Homo sum: humani nil a me alienum puto

(I am human: I consider nothing human alien to me)

-Terence, Heauton Timorumenos

As I discussed in a previous column, the humanities crisis may not be as dire as it has seemed in the national media. However, the humanities do face serious opposition. As higher education approaches an inflection point over the coming years, we must consider what place we want the humanities to occupy in our world.

The argument against the humanities, as one Harvard student put it in The Wall Street Journal, goes like this: “We do have to worry about living after graduation. I don’t want to be doing what I love and be homeless.”

Much of the dialogue on college campuses makes the same assumption: There is a distinction between the useless humanities (studied out of love) and the other useful (but less fun to study) subjects like economics, business or the sciences.

In truth, a major in the humanities will bring rewards in two key ways, and more students at Georgetown should pursue one instead of some other, allegedly practical, majors.

To see the full value of the humanities, we must widen our view of college beyond its role as a path into the job market. The point of college is not just to get a job, especially at a university like ours, which boasts a rich tradition of Jesuit values clearly not “necessary” for a college degree.

To study a set of texts and authors who deal with complex human issues and have stood the test of time will serve you far beyond college and make you a more interesting — and interested — person.

The words of the Roman playwright Terence, above, probably get the point across. Humanities students understand a cultural dialogue broader than their immediate circumstance. This is what David Brooks means when he refers to the humanities cultivating “the most inward and elemental part of a person.” You simply cannot get this from a major in accounting.

Yet, as important as these personal reasons are, they are not the most compelling ones to me.

The binary distinction between the useless, passion-filled humanities and the other useful, emotionless subjects collapses under further investigation. Humanities subjects teach skills that are actually economically advantageous in the job market. The Wall Street Journal recently reported on the rise of philosophy classes in MBA programs, featuring Georgetown’s McDonough School of Business among others.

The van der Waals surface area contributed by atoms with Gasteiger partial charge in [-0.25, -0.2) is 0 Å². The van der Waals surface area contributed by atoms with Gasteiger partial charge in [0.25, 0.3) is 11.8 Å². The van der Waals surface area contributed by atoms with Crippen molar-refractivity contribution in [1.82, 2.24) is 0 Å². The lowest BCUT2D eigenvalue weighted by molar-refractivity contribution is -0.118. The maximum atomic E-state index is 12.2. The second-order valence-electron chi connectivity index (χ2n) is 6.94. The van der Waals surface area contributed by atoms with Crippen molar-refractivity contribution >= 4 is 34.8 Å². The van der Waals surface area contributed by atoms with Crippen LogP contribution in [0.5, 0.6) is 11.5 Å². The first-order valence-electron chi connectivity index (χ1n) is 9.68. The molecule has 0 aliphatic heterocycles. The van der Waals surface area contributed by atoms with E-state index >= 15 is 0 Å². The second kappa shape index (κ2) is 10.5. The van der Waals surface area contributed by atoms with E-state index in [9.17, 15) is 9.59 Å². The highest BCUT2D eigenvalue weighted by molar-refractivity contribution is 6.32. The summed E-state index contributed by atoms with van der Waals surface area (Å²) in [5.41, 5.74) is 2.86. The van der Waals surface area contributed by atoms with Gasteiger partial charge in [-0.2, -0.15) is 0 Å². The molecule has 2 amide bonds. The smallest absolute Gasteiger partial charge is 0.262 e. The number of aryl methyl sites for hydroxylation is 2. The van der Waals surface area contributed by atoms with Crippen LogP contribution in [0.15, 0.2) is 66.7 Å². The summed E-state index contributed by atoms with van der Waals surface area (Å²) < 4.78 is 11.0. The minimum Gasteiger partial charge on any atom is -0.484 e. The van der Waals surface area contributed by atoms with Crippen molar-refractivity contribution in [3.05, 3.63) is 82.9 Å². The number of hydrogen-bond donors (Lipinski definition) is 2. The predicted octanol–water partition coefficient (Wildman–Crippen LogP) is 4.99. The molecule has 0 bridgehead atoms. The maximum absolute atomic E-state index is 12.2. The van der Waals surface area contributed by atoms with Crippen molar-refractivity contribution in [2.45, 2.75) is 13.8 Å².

Business schools, the most bottom-line, focused educational institutions in our culture, are recognizing that the humanities bring value beyond the technical skills required for a successful career in business. The ability to read critically, ask the right questions, interpret complexity and articulate a well-designed argument will always be in demand.

Smart kids from Georgetown get jobs. This has always been the case and will probably not change soon. Regardless of whether you study English or accounting, if you excel (no pun intended), you will find a job. But most Georgetown students want more than just a job after their four years here. With an education in the humanities, we can walk away from college with both a marketable and fulfilling lifelong habit of critical thought.

IMG_5445Paul Healy is a rising senior in the College. Hoya Sapiens appears every other Thursday at thehoya.com. This column is the second in a two-part series on the humanities in undergraduate academics.

One Comment

  1. anonymous says:

    Totally agree, but the irony of leading of the article with a quote from a dead language shouldn’t be ignored. There’s a place for technical, practical education, to be sure, just as there is a place for “inward and elemental reflection,” but they should each ultimately lead to a job (or at least a skill set) that pays enough to merit the cost of the education itself, be it in the humanities or otherwise. Hence, when in doubt, law school.

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